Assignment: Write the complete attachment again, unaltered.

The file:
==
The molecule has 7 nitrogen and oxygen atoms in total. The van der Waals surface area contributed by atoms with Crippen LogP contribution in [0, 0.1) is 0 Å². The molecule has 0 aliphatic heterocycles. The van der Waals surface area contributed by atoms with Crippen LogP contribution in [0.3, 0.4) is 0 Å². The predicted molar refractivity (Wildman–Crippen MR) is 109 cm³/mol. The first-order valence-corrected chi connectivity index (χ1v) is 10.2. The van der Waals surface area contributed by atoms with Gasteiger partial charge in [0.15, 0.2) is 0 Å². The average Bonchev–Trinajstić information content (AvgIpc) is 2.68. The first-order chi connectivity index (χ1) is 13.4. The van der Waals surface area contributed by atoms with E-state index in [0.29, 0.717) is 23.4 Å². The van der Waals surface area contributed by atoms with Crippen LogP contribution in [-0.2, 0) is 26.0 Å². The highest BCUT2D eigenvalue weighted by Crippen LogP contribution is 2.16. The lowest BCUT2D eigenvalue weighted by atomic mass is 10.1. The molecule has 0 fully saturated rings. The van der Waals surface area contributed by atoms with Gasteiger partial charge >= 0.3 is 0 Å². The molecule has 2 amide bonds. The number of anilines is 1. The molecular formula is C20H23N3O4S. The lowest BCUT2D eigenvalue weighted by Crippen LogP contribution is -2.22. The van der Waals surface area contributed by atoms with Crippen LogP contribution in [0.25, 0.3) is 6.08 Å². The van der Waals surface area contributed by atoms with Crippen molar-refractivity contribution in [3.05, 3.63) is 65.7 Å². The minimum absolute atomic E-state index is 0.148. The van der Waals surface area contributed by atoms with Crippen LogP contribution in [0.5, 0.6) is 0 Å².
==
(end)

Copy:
The molecule has 7 nitrogen and oxygen atoms in total. The van der Waals surface area contributed by atoms with Crippen LogP contribution in [0, 0.1) is 0 Å². The molecule has 0 aliphatic heterocycles. The van der Waals surface area contributed by atoms with Crippen LogP contribution in [0.3, 0.4) is 0 Å². The predicted molar refractivity (Wildman–Crippen MR) is 109 cm³/mol. The first-order valence-corrected chi connectivity index (χ1v) is 10.2. The van der Waals surface area contributed by atoms with Gasteiger partial charge in [0.15, 0.2) is 0 Å². The average Bonchev–Trinajstić information content (AvgIpc) is 2.68. The first-order chi connectivity index (χ1) is 13.4. The van der Waals surface area contributed by atoms with E-state index in [0.29, 0.717) is 23.4 Å². The van der Waals surface area contributed by atoms with Crippen LogP contribution in [-0.2, 0) is 26.0 Å². The highest BCUT2D eigenvalue weighted by Crippen LogP contribution is 2.16. The lowest BCUT2D eigenvalue weighted by atomic mass is 10.1. The molecule has 0 fully saturated rings. The van der Waals surface area contributed by atoms with Gasteiger partial charge >= 0.3 is 0 Å². The molecule has 2 amide bonds. The number of anilines is 1. The molecular formula is C20H23N3O4S. The lowest BCUT2D eigenvalue weighted by Crippen LogP contribution is -2.22. The van der Waals surface area contributed by atoms with Crippen LogP contribution in [0.25, 0.3) is 6.08 Å². The van der Waals surface area contributed by atoms with Crippen molar-refractivity contribution in [3.05, 3.63) is 65.7 Å². The minimum absolute atomic E-state index is 0.148. The van der Waals surface area contributed by atoms with Crippen LogP contribution in [0.5, 0.6) is 0 Å².